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Longtime performance and reliability of two different PtcCO2 and SpO2 sensors in neonates


Bernet, Vera; Döll, Carsten; Cannizzaro, Vincenzo; Ersch, Jörg; Frey, Bernhard; Weiss, Markus (2008). Longtime performance and reliability of two different PtcCO2 and SpO2 sensors in neonates. Pediatric Anesthesia (Paediatric Anaesthesia), 18(9):872-877.

Abstract

OBJECTIVES: Blood gas monitoring is necessary in treatment of critically ill neonates. Whereas SaO2 can be estimated by pulse oximetry, PaCO2 is still most often assessed from blood samples. AIM: To compare long time performance of an ear sensor for combined assessment of transcutaneous carbon dioxide (PtcCO2) and oxygen saturation (SpO2) (TOSCA Monitor; Radiometer, Switzerland) with a conventional PtcCO2 monitor (MicroGas 7650-500 rapid, Radiometer, Switzerland) in critically ill neonates. METHODS: Prospective, observational study. Twenty critically ill neonates were monitored for PtcCO2 and SpO2 using the Tosca and the MicroGas monitor for 24 h. TOSCA ear sensor was changed to the other ear lobe after 12 h and the MicroGas sensor four hourly on the trunk. Values obtained were compared with SaO2 and PaCO2 from arterial blood gas analysis using Bland-Altman analysis. Data are presented as median (range). RESULTS: Eighty-two paired measurements were obtained. Median age of the 20 patients was 4.5 days (1-26 days) and weight was 3.05 kg (0.98-3.95 kg). Bias and precision between PaCO2 and PtcCO2 were 0.14 and 1.45 kPa for the Tosca monitor and -0.08 and 1.2 kPa for the MicroGas monitor, respectively. The two biases were significantly different (P = 0.0036). SpO2 assessment by TOSCA was comparable to SaO2 values (bias 0.26% and precision 4.14%). CONCLUSION: The TOSCA monitor allows safe estimation of PtcCO2 and SaO2 in neonates. Measurements of PtcCO2 were less reliable with TOSCA compared with conventional monitoring but still allow assessing a trend of ventilation status in newborn patients.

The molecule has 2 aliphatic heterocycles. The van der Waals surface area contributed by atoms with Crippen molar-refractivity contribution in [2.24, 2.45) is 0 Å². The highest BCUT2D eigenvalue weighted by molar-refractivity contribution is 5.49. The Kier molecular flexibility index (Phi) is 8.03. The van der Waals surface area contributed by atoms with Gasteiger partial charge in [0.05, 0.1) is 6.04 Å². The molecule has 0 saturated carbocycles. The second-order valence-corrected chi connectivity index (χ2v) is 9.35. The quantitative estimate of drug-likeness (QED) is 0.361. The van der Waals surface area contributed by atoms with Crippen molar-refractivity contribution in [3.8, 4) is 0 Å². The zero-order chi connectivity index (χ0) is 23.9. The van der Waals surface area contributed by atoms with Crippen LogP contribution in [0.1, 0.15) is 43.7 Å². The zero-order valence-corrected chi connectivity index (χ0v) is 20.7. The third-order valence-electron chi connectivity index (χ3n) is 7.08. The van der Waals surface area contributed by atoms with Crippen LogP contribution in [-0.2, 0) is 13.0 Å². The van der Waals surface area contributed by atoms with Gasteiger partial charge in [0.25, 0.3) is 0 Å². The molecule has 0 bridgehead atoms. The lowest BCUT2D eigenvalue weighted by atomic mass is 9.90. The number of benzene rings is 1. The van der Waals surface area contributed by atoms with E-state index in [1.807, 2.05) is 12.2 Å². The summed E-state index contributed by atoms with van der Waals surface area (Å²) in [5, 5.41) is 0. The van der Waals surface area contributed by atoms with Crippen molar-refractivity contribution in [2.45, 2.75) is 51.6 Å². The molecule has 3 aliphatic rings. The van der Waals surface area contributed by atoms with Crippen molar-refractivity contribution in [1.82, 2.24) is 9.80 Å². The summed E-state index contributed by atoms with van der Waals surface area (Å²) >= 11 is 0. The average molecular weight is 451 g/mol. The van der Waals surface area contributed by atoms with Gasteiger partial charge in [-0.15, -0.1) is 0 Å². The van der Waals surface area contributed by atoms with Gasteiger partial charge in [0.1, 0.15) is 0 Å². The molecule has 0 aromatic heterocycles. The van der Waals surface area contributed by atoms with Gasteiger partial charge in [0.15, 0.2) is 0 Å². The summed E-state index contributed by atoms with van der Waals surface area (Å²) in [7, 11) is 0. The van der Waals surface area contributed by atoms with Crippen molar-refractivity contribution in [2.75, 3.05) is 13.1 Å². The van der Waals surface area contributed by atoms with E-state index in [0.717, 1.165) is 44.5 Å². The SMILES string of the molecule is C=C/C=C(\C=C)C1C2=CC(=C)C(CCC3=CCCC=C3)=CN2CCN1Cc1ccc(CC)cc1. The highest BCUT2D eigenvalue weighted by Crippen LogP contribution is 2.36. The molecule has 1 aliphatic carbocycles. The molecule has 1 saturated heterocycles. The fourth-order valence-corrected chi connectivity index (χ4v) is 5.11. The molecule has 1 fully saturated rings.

Abstract

OBJECTIVES: Blood gas monitoring is necessary in treatment of critically ill neonates. Whereas SaO2 can be estimated by pulse oximetry, PaCO2 is still most often assessed from blood samples. AIM: To compare long time performance of an ear sensor for combined assessment of transcutaneous carbon dioxide (PtcCO2) and oxygen saturation (SpO2) (TOSCA Monitor; Radiometer, Switzerland) with a conventional PtcCO2 monitor (MicroGas 7650-500 rapid, Radiometer, Switzerland) in critically ill neonates. METHODS: Prospective, observational study. Twenty critically ill neonates were monitored for PtcCO2 and SpO2 using the Tosca and the MicroGas monitor for 24 h. TOSCA ear sensor was changed to the other ear lobe after 12 h and the MicroGas sensor four hourly on the trunk. Values obtained were compared with SaO2 and PaCO2 from arterial blood gas analysis using Bland-Altman analysis. Data are presented as median (range). RESULTS: Eighty-two paired measurements were obtained. Median age of the 20 patients was 4.5 days (1-26 days) and weight was 3.05 kg (0.98-3.95 kg). Bias and precision between PaCO2 and PtcCO2 were 0.14 and 1.45 kPa for the Tosca monitor and -0.08 and 1.2 kPa for the MicroGas monitor, respectively. The two biases were significantly different (P = 0.0036). SpO2 assessment by TOSCA was comparable to SaO2 values (bias 0.26% and precision 4.14%). CONCLUSION: The TOSCA monitor allows safe estimation of PtcCO2 and SaO2 in neonates. Measurements of PtcCO2 were less reliable with TOSCA compared with conventional monitoring but still allow assessing a trend of ventilation status in newborn patients.

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Additional indexing

Item Type:Journal Article, refereed, original work
Communities & Collections:04 Faculty of Medicine > University Children's Hospital Zurich > Clinic for Surgery
04 Faculty of Medicine > University Children's Hospital Zurich > Medical Clinic
Dewey Decimal Classification:610 Medicine & health
Date:2008
Deposited On:20 Jan 2009 13:15
Last Modified:06 Dec 2017 16:52
Publisher:Wiley-Blackwell
ISSN:1155-5645
Publisher DOI:https://doi.org/10.1111/j.1460-9592.2008.02661.x
PubMed ID:18768047

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